There are some major changes happening that will impact search results and how marketers optimize their content - and SEOs are scared.

Hummingbird, semantics and Knowledge Graph are three terms that might have once seemed innocuous to marketers. They now strike some degree of apprehension in over half of SEOs, according to survey data gathered by Barry Schwartz for the Search Engine RoundTable.

Around 37 percent of SEOs admit they are scared of the Knowledge graph, and 17 percent said they sometimes feel afraid of it. For some background: Knowledge Graphs could be seen as a threat to organic content in search results because Google is looking to serve up as much information as possible on info cards and in carousels to give users instant access to the answers they want. However, this could cannibalize traffic from brands that are publishing the relevant insights and data on their blogs if searchers don’t look past the results at the top of SERPs.

In the post announcing the findings, Schwartz explained this survey was conducted in response to Amit Singhal’s analogy of the Knowledge Graph as a Swiss Army Knife during his keynote speech at this year’s SMX West. According to Singhal, Google wants to be the jack-of-all-trades implement that gets the job done quickly, while it’s up to brands to be the high-end tools that are used to complete the work thoroughly.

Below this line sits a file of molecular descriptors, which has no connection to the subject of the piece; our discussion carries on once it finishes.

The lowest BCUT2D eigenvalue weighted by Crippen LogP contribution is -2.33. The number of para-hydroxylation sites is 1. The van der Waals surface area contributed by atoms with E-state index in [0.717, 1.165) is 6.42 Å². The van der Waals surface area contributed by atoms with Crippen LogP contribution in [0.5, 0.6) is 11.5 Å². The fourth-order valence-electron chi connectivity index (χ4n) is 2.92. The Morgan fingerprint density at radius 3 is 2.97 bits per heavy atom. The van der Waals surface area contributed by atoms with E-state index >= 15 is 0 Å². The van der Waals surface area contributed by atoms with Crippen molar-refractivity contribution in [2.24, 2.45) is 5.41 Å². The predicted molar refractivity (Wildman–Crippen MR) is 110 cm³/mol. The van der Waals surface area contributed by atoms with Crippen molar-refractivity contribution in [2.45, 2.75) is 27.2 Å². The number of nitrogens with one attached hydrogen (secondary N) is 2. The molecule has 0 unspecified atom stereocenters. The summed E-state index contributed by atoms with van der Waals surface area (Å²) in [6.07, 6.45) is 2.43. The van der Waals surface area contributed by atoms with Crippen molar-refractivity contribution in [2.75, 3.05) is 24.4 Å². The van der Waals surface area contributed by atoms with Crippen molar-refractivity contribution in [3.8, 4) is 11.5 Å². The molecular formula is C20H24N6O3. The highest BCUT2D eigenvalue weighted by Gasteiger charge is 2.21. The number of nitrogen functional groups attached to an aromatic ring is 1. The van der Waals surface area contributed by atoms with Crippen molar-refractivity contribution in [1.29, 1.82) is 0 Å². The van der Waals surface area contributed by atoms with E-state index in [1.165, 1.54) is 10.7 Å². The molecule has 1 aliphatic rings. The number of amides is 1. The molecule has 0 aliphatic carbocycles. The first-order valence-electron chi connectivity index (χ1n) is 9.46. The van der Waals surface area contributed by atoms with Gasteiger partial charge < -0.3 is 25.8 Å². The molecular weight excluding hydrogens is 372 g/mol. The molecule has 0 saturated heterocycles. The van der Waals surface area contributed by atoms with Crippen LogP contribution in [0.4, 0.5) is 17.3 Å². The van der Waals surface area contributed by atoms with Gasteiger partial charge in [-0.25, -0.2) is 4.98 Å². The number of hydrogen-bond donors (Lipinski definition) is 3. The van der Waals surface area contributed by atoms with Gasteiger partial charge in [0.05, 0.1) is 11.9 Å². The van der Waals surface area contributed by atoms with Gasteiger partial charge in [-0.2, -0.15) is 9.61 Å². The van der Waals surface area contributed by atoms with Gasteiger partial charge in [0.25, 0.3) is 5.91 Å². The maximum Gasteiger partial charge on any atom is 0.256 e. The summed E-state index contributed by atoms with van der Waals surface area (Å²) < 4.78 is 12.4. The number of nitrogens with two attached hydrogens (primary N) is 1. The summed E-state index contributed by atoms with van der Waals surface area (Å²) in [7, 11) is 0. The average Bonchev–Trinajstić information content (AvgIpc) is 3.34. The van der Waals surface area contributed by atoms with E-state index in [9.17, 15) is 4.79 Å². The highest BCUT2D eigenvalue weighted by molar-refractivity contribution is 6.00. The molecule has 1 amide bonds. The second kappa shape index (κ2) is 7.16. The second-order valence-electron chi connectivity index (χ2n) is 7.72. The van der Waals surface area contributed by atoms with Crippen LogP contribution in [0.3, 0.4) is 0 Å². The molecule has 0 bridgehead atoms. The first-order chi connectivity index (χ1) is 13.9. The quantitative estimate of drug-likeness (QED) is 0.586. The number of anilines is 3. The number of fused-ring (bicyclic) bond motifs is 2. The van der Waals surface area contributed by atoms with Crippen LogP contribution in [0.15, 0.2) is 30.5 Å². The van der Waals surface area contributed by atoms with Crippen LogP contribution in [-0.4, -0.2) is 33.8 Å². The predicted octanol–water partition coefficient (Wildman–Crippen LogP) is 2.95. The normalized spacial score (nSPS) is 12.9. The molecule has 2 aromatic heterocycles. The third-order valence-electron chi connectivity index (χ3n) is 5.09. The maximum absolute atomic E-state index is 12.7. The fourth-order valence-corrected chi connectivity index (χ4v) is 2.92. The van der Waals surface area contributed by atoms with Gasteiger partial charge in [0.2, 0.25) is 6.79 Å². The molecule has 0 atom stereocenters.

Apparently 45 percent of SEOs feel confident in this answer (or their abilities to retain search traffic in general) because they’re not fearful of Knowledge Graph’s impact at all. It’s possible this demographic views the changes as fresh opportunities and understands there are now more ways to optimize content and get in front of target audiences. Either way, it’s unlikely brands’ feedback will sway the search giant’s trajectory because Google appears to be moving full speed ahead in its efforts to improve users’ search experiences.

Want to know more about Google’s search plans? Download this ebook for answers or review this blog post about how SEO is evolving.

Lauren Kaye is a Marketing Editor at Brafton Inc. She studied creative and technical writing at Virginia Tech before pursuing the digital frontier and finding content marketing was the best place to put her passions to work. Lauren also writes creative short fiction, hikes in New England and appreciates a good book recommendation.